The liver consists of approximately 80% hepatocytes and under normal conditions liver regeneration is driven by hepatocyte proliferation. Nevertheless, in diseased livers when hepatocyte proliferation is impaired, liver regeneration may be supported by other cell types that eventually differentiate into hepatocytes. Among the possible cell types are liver stem/progenitor cells, and transdifferentiating biliary cells. We have developed systems where we can impair the division of specific cell lineages to investigate how the liver develops under these conditions. The results will tell us how the different cell types work together during liver development and regeneration. In addition, we hope to learn how the different lineages can be stimulated to proliferate, which could be useful for liver disease patients in the clinic.

Collaborators: Hyungwon Choi (IMCB/NUS), Walter Hunziker (IMCB).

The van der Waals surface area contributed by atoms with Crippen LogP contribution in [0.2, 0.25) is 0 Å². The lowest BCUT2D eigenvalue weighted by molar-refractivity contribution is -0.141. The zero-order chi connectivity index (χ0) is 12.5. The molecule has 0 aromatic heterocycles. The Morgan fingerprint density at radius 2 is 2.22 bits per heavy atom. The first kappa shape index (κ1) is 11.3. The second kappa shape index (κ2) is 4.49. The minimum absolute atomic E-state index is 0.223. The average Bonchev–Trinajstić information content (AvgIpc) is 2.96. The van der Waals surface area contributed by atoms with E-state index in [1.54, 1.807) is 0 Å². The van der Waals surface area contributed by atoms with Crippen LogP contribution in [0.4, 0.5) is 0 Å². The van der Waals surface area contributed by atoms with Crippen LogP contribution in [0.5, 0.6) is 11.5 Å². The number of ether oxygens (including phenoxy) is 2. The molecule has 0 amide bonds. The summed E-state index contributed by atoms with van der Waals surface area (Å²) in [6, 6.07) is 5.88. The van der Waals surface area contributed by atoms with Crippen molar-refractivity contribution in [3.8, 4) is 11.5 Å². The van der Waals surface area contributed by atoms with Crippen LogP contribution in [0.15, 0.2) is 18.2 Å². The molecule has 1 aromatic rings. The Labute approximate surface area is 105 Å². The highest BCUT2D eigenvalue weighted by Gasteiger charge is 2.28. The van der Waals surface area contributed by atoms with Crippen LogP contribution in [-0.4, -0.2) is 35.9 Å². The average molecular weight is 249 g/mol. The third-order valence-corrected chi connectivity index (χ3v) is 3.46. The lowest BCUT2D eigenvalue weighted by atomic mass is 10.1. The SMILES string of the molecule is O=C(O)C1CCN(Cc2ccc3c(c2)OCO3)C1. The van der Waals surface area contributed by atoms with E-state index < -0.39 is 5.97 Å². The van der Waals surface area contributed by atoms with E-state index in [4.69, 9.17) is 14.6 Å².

Figure 3: A liver section that was stained with DAPI and antibodies against CEACAM

Male sterility (testis, male germ cell development)

Fertility is an essential component of human life and any disturbance can lead to severe consequences personally as well as for the society. A recent report indicated that the average sperm count in males has dropped by 50-60% from 1973 to 2011. If this trend continues, it could lead to the extinction of the human race in the future.

Male germ cell development in the testis is an intricately controlled process that includes meiosis. As a difference to mitosis, where the genome is duplicated and then divided in two daughter cells to maintain the amount of genetic information constant, meiosis leads to a reduction of genetic material in order that gametes contain only 1N DNA content. Therefore, the genome needs to be divided twice in each cycle. In addition, during meiosis the genome is rearranged by recombination in order to increase genetic diversity. These characteristics of meiosis require changes to the wiring of the cell cycle machinery compared to mitosis.